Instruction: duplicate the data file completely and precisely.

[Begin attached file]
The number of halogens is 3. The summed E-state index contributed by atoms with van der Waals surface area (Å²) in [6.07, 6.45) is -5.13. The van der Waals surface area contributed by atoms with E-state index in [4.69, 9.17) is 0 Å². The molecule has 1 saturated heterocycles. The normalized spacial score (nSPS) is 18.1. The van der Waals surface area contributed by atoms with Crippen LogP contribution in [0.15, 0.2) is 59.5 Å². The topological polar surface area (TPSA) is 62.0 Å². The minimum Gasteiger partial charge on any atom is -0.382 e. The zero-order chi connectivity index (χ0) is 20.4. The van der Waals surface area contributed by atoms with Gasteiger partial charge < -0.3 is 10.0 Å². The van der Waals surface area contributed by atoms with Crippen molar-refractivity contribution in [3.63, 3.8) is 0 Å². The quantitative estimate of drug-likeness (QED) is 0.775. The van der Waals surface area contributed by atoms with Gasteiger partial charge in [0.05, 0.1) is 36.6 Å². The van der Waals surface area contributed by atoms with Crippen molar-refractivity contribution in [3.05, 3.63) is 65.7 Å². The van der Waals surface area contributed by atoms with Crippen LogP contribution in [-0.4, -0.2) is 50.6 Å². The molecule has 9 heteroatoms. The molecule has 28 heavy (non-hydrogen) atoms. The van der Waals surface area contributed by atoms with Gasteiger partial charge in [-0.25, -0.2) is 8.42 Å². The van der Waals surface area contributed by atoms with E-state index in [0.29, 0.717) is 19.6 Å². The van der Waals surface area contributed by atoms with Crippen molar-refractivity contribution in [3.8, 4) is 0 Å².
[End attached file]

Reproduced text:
The number of halogens is 3. The summed E-state index contributed by atoms with van der Waals surface area (Å²) in [6.07, 6.45) is -5.13. The van der Waals surface area contributed by atoms with E-state index in [4.69, 9.17) is 0 Å². The molecule has 1 saturated heterocycles. The normalized spacial score (nSPS) is 18.1. The van der Waals surface area contributed by atoms with Crippen LogP contribution in [0.15, 0.2) is 59.5 Å². The topological polar surface area (TPSA) is 62.0 Å². The minimum Gasteiger partial charge on any atom is -0.382 e. The zero-order chi connectivity index (χ0) is 20.4. The van der Waals surface area contributed by atoms with Gasteiger partial charge < -0.3 is 10.0 Å². The van der Waals surface area contributed by atoms with Crippen molar-refractivity contribution in [3.63, 3.8) is 0 Å². The quantitative estimate of drug-likeness (QED) is 0.775. The van der Waals surface area contributed by atoms with Gasteiger partial charge in [0.05, 0.1) is 36.6 Å². The van der Waals surface area contributed by atoms with Crippen molar-refractivity contribution in [3.05, 3.63) is 65.7 Å². The van der Waals surface area contributed by atoms with Crippen LogP contribution in [-0.4, -0.2) is 50.6 Å². The molecule has 9 heteroatoms. The molecule has 28 heavy (non-hydrogen) atoms. The van der Waals surface area contributed by atoms with Gasteiger partial charge in [-0.25, -0.2) is 8.42 Å². The van der Waals surface area contributed by atoms with E-state index in [0.29, 0.717) is 19.6 Å². The van der Waals surface area contributed by atoms with Crippen molar-refractivity contribution in [3.8, 4) is 0 Å².